"I'd lost faith in myself," Cole says. "I had convinced myself I wasn't worthy. I didn't believe I deserved success." Pause. "In the entertainment industry people want to be around winners. If you throw out energy that you're a winner and on top of your game, people want to be around you."
Cut to the chase: Cole has started his own record label, found $6 million worth of financing to produce new artists and is writing country music.
Another case: Brigitte Secard, now 26, had already been a boxer in college, had been a personal assistant to "Politically Incorrect" host Bill Maher and had started her own business to provide people with personal assistants when she decided she needed help in her life. At the time Secard was faced with a critical choice: either to choose a career as a personal development consultant (at a company run by a relative of Deepak Chopra) or take a chance on her dream of being a singer.
She called Crowder. "I went from potentially never singing again to where I am now," says Secard. "Yesterday I had meetings with a top individual at Sony Music." She spends her days in the recording studio, and feels she's on the brink of landing a record deal.
Secard says she couldn't have done it without Crowder's encouragement. "There's nothing she tells you that you don't already know. It's just a process of working together, collaborating on taking action," she says. "It opens you up to yourself, to look at the possibilities for yourself." Secard takes a beat. "Other people I came into contact with were in subordination syndrome: 'I am the teacher.' Dena is very much the teacher and the student."
And now a voice of caution. Homa Mahmoudi is a consulting and clinical psychologist who for 14 years headed the psychology department at Cedars-Sinai Medical Center in Los Angeles and who now does a fair bit of management coaching herself.
Though she doesn't know Dena Crowder, here's what she has to say about a fledgling field that grows more crowded every day:
"Organizations have to be really careful about who they hire. You need someone who has some life experience and educational experience and a great deal of sensitivity to be able to deal with the different issues."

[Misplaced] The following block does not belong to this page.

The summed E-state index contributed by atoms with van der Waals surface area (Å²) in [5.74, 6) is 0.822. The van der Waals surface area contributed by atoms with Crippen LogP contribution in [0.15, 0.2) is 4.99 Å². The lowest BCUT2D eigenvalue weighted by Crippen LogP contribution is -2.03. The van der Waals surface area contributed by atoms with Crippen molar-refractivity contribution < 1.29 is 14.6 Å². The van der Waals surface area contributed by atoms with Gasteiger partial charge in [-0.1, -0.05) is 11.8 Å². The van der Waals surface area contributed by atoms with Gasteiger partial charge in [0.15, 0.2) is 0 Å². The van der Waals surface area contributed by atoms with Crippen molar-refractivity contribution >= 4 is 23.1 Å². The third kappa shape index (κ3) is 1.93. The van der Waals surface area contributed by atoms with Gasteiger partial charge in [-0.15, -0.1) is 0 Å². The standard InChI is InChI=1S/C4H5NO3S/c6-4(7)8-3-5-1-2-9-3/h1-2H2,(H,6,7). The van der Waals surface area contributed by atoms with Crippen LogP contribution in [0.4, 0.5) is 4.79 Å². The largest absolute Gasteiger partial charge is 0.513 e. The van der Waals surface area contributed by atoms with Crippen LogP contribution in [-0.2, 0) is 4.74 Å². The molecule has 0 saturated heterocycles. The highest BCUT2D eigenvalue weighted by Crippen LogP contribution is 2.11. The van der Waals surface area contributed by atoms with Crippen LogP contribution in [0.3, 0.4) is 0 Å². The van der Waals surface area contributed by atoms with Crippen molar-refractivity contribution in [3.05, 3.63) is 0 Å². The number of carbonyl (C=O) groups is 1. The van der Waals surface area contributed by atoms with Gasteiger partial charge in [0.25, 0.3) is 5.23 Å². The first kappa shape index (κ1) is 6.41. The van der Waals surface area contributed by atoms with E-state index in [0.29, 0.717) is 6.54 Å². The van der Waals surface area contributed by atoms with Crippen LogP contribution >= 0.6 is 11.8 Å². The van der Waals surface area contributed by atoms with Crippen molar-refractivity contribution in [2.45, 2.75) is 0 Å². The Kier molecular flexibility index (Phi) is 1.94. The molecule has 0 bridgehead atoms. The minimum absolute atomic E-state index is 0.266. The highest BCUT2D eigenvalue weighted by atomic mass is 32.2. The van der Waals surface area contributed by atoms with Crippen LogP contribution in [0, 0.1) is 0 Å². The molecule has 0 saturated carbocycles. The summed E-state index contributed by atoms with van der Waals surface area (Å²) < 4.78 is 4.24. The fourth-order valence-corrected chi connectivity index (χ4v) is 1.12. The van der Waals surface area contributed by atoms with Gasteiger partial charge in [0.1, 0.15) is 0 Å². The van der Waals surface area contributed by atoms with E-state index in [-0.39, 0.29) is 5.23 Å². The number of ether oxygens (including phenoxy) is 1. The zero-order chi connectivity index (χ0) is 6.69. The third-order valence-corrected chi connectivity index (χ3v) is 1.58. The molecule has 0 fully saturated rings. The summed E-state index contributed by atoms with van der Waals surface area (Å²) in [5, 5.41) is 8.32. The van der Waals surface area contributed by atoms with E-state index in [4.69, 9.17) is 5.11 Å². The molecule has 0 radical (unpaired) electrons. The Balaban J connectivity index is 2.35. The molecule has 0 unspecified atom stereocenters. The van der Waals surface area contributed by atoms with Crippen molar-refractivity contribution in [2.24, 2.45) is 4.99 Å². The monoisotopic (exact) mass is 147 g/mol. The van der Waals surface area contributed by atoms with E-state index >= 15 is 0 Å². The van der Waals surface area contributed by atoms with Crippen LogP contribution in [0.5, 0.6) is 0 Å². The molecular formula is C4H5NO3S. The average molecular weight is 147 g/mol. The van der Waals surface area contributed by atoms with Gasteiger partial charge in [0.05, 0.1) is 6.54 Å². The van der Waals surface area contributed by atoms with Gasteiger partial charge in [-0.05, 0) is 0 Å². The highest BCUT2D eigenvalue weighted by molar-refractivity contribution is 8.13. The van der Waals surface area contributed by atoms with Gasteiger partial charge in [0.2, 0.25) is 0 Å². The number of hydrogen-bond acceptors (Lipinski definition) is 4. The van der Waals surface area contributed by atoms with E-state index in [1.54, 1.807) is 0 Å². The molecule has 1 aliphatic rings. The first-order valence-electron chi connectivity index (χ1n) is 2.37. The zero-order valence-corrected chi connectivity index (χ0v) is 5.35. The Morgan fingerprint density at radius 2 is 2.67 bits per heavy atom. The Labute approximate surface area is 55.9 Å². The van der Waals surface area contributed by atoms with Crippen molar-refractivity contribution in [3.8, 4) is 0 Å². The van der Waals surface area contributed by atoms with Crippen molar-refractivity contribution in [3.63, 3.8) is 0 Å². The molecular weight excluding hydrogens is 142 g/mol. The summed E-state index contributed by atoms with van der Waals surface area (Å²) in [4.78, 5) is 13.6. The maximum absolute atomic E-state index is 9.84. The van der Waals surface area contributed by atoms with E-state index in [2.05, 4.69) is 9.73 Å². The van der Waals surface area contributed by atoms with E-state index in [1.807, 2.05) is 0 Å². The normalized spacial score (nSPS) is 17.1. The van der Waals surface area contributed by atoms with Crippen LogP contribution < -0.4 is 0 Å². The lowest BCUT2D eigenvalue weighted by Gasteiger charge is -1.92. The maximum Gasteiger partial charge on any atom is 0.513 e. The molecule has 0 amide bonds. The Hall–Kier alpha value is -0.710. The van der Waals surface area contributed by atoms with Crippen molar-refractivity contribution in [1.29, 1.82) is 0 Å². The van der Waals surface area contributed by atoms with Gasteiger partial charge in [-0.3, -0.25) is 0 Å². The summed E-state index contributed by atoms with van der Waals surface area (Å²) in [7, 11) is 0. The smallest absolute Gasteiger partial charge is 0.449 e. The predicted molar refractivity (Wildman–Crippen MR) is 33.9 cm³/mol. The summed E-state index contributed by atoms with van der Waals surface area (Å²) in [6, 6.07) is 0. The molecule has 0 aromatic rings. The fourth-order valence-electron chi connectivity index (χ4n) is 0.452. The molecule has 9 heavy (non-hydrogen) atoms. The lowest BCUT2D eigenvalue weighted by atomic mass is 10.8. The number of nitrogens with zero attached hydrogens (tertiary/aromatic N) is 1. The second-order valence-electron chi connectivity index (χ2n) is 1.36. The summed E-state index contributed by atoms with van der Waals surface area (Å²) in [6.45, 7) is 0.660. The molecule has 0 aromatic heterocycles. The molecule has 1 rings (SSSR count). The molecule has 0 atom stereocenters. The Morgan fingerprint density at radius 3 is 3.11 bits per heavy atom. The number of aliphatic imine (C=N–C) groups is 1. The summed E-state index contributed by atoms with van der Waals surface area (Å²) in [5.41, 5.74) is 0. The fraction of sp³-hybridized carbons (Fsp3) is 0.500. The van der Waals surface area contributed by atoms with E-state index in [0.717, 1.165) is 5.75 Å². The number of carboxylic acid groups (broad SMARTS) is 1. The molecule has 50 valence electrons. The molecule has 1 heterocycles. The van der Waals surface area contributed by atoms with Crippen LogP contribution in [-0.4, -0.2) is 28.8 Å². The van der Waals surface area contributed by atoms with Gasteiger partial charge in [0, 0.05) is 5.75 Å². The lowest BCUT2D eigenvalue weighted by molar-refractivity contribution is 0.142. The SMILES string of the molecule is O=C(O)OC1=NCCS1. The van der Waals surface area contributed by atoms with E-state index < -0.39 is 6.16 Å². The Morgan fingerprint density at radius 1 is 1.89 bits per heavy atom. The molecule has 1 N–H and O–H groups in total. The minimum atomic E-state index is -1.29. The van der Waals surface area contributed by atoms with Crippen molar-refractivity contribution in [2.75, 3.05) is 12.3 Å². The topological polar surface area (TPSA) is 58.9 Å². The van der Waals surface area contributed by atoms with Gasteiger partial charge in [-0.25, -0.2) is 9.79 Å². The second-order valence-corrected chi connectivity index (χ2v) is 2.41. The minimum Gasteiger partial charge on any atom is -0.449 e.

An acquaintance of Mahmoudi's left behind a failed catering business to become a hit as a success coach. "She has good presentation, good jokes, good taste--she's very successful at it," Mahmoudi says ruefully. "A lot of these people are just nice. They have a line. They have gone through some of the management books and they've packaged a nice little talk. It's like a good pep talk. And you may learn a few sentences. It's a very good game."
Can it really help people? "They help at some level," she says. "But it's more of a sales process than an intellectual process."
We arrive at Crowder's gated, peach, South Florida-style mansion in the Hancock Park section of Los Angeles. There is a two-tiered fountain in the front yard and three cars parked in the back. The Tudor house next door is on the market for $1.7 million. (We think: How can she afford this?)
Crowder wiggle-waggles her way to the front gate, motioning in a visitor while talking on a wireless headset to a client. "What magazine?" she is saying to some anonymous, successful person. "Modeling News? Mmm-hmmm. In Europe?" She deposits the visitor in her living room while she finishes the session in her office, out back, past the pool. The living room is formally furnished in Chinese rugs and Louis XVI-style sofas and armchairs. The dining room, adjacent, has an ornate French china cabinet and a massive dining room table with gilt detailing and matching chairs upholstered in silk. The walls are adorned mostly with large, gilt-framed photographs and paintings of Crowder, her mother and her younger sister.
Born in Los Angeles, Crowder early on seemed destined for great things. Her father was a lawyer but her parents divorced early, and Crowder's mother, an educator, was determined to make a genius of her first child. Crowder says she could read by age 2--her mother was already teaching her while in the womb--and was doing TV commercials by the time she was 6.
Success in a competitive industry came easily to her; she landed spots for Kellogg's, McDonald's, other big companies. "I was funny," she recalls. "And so much of success is in your expectation. I would be like, 'I'm here to get my job.' People get that energy." Finally--inevitably--she failed to get a role on a miniseries and decided to give it up. "I realized I was a product. I didn't like that," she says. She was 12. Still, at 13 she went on to host a local kid's interview show called "The Elementary News."